>> How do i pair the left and right side up so that whenever i enter degrees
>> it would actually give me the corresponding distance?
>> For example, if i type deg(167) in the command window, i am hoping to get
>> ans = 161.423179453702, or if i enter deg(178), i want it to give me ans
>> = 166.293554332660
>
> The exact syntax will depend on whether your array is stored in a file, in
> workspace, etc. However, if "A" is your array, then the operative
> commands will be something like:
>
>>> indexToCorrectRow = (A(:,1)==167);
>>> value = A(indexToCorrectRow,2);
>
> The first line finds the row of A that has 167 in the first column. The
> second line finds the element in the second column of that row.

The code the cyclist wrote will work if all the degree values you're
planning to use are in your data, but could run into issues if you ask for
the distance corresponding to an angle that's not in your data or is
slightly different from what is in your data. If your usage could fall into
that use case, I suggest using INTERP1.

--
Steve Lord
slord@mathworks.com
comp.soft-sys.matlab (CSSM) FAQ: http://matlabwiki.mathworks.com/MATLAB_FAQ

Subject: pairing up parameters in a 361x2 matrix

From: James

Date: 26 Apr, 2010 18:46:05

Message: 5 of 9

"Steven Lord" <slord@mathworks.com> wrote in message <hr4h19$4im$1@fred.mathworks.com>...
>
> "the cyclist" <thecyclist@gmail.com> wrote in message
> news:hr4goo$gbu$1@fred.mathworks.com...
> > "James " <cche5398@uni.sydney.edu.au> wrote in message
> > <hr4f80$6i0$1@fred.mathworks.com>...
> >> I have a 361 x 2 matrix. Below is just a portion of the data taken from
> >> my file.
> >> The left side refers to degrees and the right side is the distance from
> >> the center.
> >> 167 161.423179453702
> >> 168 161.032351564031
> >> 169 160.821945416392
> >> 170 160.793632931030
> >> 171 160.945732200972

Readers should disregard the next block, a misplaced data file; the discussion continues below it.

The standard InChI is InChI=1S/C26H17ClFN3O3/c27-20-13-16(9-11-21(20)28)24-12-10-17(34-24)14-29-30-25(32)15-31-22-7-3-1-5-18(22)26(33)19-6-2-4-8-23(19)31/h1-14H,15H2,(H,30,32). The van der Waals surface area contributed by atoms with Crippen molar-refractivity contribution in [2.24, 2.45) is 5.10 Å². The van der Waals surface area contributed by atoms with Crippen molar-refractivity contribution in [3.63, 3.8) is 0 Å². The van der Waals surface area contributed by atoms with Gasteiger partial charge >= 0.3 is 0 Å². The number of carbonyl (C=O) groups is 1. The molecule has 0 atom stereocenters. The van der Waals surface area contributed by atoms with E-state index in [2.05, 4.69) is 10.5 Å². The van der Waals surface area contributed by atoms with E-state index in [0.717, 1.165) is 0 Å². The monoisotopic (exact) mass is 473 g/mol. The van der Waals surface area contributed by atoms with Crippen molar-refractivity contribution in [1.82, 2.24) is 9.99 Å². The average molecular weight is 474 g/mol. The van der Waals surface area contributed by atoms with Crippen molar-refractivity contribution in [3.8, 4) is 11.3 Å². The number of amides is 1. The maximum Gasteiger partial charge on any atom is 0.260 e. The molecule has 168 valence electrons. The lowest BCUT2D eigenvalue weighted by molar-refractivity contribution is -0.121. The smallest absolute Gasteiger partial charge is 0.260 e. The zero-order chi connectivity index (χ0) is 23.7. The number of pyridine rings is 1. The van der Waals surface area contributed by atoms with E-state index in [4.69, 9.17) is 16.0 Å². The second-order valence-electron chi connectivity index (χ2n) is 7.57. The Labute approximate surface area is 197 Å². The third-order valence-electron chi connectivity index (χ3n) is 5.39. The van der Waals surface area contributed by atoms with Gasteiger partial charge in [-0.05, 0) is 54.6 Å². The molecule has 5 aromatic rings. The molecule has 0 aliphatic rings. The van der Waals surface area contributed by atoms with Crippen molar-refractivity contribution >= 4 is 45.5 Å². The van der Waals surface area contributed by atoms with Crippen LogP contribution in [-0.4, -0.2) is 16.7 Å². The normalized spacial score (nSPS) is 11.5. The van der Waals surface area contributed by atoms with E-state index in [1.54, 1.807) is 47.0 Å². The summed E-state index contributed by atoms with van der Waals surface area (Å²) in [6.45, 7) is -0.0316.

> >> 172 161.208529486586
> >> 173 161.780262247064
> >> 174 162.522266671831
> >> 175 163.536760034243
> >> 176 164.411165803307
> >> 177 165.398412869153
> >> 178 166.293554332660
> >> 179 167.673046265240
> >>
> >> How do i pair the left and right side up so that whenever i enter degrees
> >> it would actually give me the corresponding distance?
> >> For example, if i type deg(167) in the command window, i am hoping to get
> >> ans = 161.423179453702, or if i enter deg(178), i want it to give me ans
> >> = 166.293554332660
> >
> > The exact syntax will depend on whether your array is stored in a file, in
> > workspace, etc. However, if "A" is your array, then the operative
> > commands will be something like:
> >
> >>> indexToCorrectRow = (A(:,1)==167);
> >>> value = A(indexToCorrectRow,2);
> >
> > The first line finds the row of A that has 167 in the first column. The
> > second line finds the element in the second column of that row.
>
> The code the cyclist wrote will work if all the degree values you're
> planning to use are in your data, but could run into issues if you ask for
> the distance corresponding to an angle that's not in your data or is
> slightly different from what is in your data. If your usage could fall into
> that use case, I suggest using INTERP1.
>
> --
> Steve Lord
> slord@mathworks.com
> comp.soft-sys.matlab (CSSM) FAQ: http://matlabwiki.mathworks.com/MATLAB_FAQ
>
Yep, INTERP1, that's what i tried initially. But i couldn't get that to work, i did look through the help before posting this thread,

YI = INTERP1(X,Y,XI) interpolates to find YI, the values of the underlying function Y at the points in the array XI. X must be a vector of length N.

I am having trouble understanding what XI is. In the above case, X is degrees and Y is distance from center. What's XI?

Subject: pairing up parameters in a 361x2 matrix

From: James

Date: 26 Apr, 2010 18:52:21

Message: 6 of 9

"the cyclist" <thecyclist@gmail.com> wrote in message <hr4goo$gbu$1@fred.mathworks.com>...
> "James " <cche5398@uni.sydney.edu.au> wrote in message <hr4f80$6i0$1@fred.mathworks.com>...
> > I have a 361 x 2 matrix. Below is just a portion of the data taken from my file.
> > The left side refers to degrees and the right side is the distance from the center.
> > 167 161.423179453702
> > 168 161.032351564031